Explorations in Black Leadership

Co-Directed by Phyllis Leffler & Julian Bond

Reflections on Brown

BOND: Representative Sellers, welcome to Explorations in Black Leadership. We’re glad to have you.

SELLERS: Well, thank you for having me. It’s a blessing to be here today.

BOND: It’s our pleasure having you. Let me ask you a question about the Brown decision, which happened thirty years before you were born. But even though you didn’t see it happen or witness it happen, you surely have been affected by it in various kinds of ways. What do you think it meant to you as a school child?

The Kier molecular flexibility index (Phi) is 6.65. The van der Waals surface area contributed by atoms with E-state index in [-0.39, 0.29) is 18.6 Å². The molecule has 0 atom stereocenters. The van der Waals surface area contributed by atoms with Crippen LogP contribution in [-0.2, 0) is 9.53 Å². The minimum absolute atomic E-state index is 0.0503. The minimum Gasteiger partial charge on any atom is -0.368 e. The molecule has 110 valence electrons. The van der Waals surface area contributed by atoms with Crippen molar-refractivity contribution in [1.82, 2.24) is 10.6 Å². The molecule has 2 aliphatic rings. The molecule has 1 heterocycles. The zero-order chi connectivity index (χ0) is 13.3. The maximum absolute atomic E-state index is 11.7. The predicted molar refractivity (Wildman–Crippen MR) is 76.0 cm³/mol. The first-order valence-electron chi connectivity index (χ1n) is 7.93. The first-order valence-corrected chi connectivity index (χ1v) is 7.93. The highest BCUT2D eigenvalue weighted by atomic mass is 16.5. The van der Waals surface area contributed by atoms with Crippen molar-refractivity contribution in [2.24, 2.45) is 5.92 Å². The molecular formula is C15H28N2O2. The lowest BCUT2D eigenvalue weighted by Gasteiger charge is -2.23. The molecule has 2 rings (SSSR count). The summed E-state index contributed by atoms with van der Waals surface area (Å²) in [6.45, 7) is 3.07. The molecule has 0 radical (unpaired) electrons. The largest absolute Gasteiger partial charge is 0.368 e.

SELLERS: I think that it broke down barriers, substantial barriers, to growth and development. I think it gave the opportunity for blacks and whites to sit down together and have the dialogue and even more importantly, I think it shattered the theory that was established by Plessy, that you had to be separate and that was still equal, so I was, even though it was twenty-nine, thirty-some odd years before I was born, I think that was the landmark case in my life and whenever I speak, I often use Chief Justice Warren’s opinion in which he said that segregation causes a sense of inferiority by placing children in environments not conducive to learning — I oftentimes use that as a point whereby I begin to talk about where we have come from and where we go from here.